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Court Rules Credit Card Customers Can Zip Their Lips About Home Zip Codes
We’ve all been there. Waiting in line to pay and get out of the store, sliding our credit card through a machine, when a clerk at the cash registers asks us for our home zip code. What if we refuse?
Well, we have a right to refuse. The California Supreme Court has held that a person’s zip code is “personal identification information” and that businesses cannot require a credit card customer to reveal it. The court ruled in the context of a dispute involving the Williams-Sonoma chain which implicated a portion of the Song-Beverly Credit Card Act of 1971 that affords a measure of personal privacy to retail customers who pay with credit cards. The case is Pineda v. Williams-Sonoma Stores, Inc. and a copy is attached for your convenience.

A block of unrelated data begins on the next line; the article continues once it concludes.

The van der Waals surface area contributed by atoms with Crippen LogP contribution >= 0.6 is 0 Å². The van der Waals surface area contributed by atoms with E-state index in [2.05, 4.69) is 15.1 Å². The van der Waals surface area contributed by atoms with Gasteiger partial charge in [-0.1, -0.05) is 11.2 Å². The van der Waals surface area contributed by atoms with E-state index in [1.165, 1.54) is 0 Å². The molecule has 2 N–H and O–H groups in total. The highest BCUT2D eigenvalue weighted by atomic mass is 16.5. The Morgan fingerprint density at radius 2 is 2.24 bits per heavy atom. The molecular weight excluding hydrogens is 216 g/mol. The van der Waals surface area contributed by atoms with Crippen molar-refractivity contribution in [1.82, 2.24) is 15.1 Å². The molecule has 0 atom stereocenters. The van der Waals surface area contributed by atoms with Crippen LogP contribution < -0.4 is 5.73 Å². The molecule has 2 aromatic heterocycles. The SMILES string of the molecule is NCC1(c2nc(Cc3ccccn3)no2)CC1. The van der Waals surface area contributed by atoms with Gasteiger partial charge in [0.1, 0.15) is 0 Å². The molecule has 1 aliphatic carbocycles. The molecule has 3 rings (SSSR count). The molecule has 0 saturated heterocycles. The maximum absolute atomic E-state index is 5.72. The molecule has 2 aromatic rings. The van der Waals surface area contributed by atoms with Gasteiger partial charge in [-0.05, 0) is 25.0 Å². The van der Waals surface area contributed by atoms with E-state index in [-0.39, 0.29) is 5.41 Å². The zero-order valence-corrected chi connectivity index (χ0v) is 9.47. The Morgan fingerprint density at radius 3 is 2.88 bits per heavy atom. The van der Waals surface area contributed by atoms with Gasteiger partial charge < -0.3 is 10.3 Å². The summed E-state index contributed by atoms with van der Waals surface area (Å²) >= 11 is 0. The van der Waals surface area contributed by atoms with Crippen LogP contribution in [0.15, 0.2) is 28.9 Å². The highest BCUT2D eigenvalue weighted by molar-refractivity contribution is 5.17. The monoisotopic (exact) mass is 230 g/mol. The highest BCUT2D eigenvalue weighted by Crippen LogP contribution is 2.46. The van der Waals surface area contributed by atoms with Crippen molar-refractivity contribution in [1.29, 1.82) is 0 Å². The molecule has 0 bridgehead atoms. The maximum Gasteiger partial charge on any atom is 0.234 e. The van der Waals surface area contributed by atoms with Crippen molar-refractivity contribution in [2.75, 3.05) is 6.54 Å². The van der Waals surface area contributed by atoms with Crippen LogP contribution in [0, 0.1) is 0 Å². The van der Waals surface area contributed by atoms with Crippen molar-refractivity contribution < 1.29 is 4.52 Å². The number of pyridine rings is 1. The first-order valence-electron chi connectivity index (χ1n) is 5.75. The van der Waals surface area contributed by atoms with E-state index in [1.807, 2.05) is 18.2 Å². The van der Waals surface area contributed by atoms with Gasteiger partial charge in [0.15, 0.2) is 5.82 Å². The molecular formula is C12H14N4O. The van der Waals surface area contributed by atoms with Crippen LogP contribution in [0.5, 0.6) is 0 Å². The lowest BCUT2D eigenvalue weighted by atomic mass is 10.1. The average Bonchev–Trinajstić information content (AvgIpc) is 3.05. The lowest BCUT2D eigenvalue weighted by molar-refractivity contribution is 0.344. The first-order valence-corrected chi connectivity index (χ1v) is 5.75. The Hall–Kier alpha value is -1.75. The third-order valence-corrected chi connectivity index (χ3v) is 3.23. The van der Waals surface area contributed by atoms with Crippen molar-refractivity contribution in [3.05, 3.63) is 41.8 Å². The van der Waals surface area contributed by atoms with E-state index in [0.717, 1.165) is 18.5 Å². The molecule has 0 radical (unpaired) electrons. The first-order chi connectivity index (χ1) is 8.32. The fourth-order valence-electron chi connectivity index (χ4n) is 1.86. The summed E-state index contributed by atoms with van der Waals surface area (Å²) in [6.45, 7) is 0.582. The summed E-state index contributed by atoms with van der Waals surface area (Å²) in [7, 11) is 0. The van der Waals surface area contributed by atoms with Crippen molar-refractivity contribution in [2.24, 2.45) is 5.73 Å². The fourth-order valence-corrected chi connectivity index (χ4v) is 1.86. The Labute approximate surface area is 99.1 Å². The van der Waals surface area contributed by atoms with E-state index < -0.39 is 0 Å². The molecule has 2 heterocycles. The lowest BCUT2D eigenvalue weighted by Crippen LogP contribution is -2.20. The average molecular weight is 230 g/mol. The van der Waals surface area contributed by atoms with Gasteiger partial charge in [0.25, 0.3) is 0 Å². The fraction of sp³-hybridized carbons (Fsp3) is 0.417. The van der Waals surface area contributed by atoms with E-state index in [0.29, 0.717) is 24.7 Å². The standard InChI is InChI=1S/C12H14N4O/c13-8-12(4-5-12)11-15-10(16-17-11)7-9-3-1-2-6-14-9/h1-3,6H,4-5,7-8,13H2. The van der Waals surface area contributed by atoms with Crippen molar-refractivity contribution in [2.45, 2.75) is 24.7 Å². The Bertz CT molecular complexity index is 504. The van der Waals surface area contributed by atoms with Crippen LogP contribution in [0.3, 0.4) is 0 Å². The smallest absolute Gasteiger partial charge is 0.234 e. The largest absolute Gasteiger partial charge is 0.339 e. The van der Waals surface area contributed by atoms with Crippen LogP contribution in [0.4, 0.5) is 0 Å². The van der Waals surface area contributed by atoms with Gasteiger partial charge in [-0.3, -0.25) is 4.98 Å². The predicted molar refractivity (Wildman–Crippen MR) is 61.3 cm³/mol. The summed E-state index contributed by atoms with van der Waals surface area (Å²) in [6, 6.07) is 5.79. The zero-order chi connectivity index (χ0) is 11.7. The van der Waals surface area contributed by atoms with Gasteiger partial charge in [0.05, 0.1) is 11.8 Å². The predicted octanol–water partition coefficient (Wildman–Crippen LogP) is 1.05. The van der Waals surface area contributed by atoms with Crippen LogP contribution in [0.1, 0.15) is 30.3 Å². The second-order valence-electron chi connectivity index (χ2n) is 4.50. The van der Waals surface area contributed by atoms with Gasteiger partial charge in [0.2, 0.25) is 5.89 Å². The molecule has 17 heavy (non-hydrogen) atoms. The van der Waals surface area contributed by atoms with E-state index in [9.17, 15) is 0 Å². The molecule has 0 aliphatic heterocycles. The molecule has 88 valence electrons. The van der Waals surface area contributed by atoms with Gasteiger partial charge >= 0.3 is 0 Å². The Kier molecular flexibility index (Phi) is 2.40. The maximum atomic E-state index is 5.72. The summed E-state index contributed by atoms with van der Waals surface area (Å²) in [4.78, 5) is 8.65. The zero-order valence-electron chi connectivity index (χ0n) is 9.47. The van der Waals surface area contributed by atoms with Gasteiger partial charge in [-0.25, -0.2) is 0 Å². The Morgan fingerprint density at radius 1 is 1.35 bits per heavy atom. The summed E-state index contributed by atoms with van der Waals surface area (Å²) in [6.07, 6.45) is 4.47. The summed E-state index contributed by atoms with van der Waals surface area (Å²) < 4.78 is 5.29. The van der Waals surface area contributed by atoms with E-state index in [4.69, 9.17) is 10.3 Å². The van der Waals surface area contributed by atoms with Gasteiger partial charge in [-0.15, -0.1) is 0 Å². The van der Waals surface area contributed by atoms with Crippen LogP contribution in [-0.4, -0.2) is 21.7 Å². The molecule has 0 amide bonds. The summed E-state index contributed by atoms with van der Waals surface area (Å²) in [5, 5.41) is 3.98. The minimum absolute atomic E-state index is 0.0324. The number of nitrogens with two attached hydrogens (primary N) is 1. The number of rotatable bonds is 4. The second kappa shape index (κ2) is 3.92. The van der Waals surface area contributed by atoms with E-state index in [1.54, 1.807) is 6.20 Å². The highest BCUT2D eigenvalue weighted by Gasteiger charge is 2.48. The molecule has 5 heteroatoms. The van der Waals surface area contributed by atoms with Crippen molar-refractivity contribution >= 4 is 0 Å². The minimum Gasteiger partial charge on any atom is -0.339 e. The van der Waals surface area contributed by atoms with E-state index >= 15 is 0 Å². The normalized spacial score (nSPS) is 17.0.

At Slote & Links, we regularly counsel clients on privacy issues and other issues. Feel free to contact us if you have an issue that needs attention.